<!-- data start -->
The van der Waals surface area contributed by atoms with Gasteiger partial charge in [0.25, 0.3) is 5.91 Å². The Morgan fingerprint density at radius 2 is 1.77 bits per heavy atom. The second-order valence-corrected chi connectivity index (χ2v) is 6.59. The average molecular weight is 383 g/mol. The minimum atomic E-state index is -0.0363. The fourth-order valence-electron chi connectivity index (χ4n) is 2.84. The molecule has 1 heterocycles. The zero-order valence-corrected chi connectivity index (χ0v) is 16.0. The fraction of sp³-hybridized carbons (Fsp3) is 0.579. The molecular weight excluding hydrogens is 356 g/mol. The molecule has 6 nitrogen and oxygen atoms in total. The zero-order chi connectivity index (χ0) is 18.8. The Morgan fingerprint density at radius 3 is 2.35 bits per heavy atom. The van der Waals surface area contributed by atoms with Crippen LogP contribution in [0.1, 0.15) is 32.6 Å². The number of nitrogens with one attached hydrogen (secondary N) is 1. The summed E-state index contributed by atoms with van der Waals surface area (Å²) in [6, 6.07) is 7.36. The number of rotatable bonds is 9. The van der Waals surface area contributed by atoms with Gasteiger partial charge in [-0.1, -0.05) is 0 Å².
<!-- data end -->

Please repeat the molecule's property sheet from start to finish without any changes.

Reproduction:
The van der Waals surface area contributed by atoms with Gasteiger partial charge in [0.25, 0.3) is 5.91 Å². The Morgan fingerprint density at radius 2 is 1.77 bits per heavy atom. The second-order valence-corrected chi connectivity index (χ2v) is 6.59. The average molecular weight is 383 g/mol. The minimum atomic E-state index is -0.0363. The fourth-order valence-electron chi connectivity index (χ4n) is 2.84. The molecule has 1 heterocycles. The zero-order valence-corrected chi connectivity index (χ0v) is 16.0. The fraction of sp³-hybridized carbons (Fsp3) is 0.579. The molecular weight excluding hydrogens is 356 g/mol. The molecule has 6 nitrogen and oxygen atoms in total. The zero-order chi connectivity index (χ0) is 18.8. The Morgan fingerprint density at radius 3 is 2.35 bits per heavy atom. The van der Waals surface area contributed by atoms with Crippen LogP contribution in [0.1, 0.15) is 32.6 Å². The number of nitrogens with one attached hydrogen (secondary N) is 1. The summed E-state index contributed by atoms with van der Waals surface area (Å²) in [6, 6.07) is 7.36. The number of rotatable bonds is 9. The van der Waals surface area contributed by atoms with Gasteiger partial charge in [-0.1, -0.05) is 0 Å².